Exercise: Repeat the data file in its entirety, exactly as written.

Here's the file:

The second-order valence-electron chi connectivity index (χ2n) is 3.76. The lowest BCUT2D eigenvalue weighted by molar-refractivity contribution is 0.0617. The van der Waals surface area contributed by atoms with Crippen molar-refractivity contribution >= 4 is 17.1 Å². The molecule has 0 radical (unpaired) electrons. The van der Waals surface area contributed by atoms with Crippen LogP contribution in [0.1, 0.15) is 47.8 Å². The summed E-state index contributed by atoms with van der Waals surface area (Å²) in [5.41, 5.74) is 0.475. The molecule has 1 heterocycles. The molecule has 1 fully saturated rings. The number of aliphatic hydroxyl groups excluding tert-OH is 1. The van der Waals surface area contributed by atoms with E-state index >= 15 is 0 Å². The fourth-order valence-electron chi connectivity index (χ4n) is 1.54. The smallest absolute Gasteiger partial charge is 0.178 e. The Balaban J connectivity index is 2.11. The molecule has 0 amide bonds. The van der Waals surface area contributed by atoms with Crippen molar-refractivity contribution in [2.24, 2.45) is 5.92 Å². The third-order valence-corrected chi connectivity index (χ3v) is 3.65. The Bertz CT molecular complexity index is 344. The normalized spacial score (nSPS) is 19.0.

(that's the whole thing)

The second-order valence-electron chi connectivity index (χ2n) is 3.76. The lowest BCUT2D eigenvalue weighted by molar-refractivity contribution is 0.0617. The van der Waals surface area contributed by atoms with Crippen molar-refractivity contribution >= 4 is 17.1 Å². The molecule has 0 radical (unpaired) electrons. The van der Waals surface area contributed by atoms with Crippen LogP contribution in [0.1, 0.15) is 47.8 Å². The summed E-state index contributed by atoms with van der Waals surface area (Å²) in [5.41, 5.74) is 0.475. The molecule has 1 heterocycles. The molecule has 1 fully saturated rings. The number of aliphatic hydroxyl groups excluding tert-OH is 1. The van der Waals surface area contributed by atoms with E-state index >= 15 is 0 Å². The fourth-order valence-electron chi connectivity index (χ4n) is 1.54. The smallest absolute Gasteiger partial charge is 0.178 e. The Balaban J connectivity index is 2.11. The molecule has 0 amide bonds. The van der Waals surface area contributed by atoms with Crippen molar-refractivity contribution in [2.24, 2.45) is 5.92 Å². The third-order valence-corrected chi connectivity index (χ3v) is 3.65. The Bertz CT molecular complexity index is 344. The normalized spacial score (nSPS) is 19.0.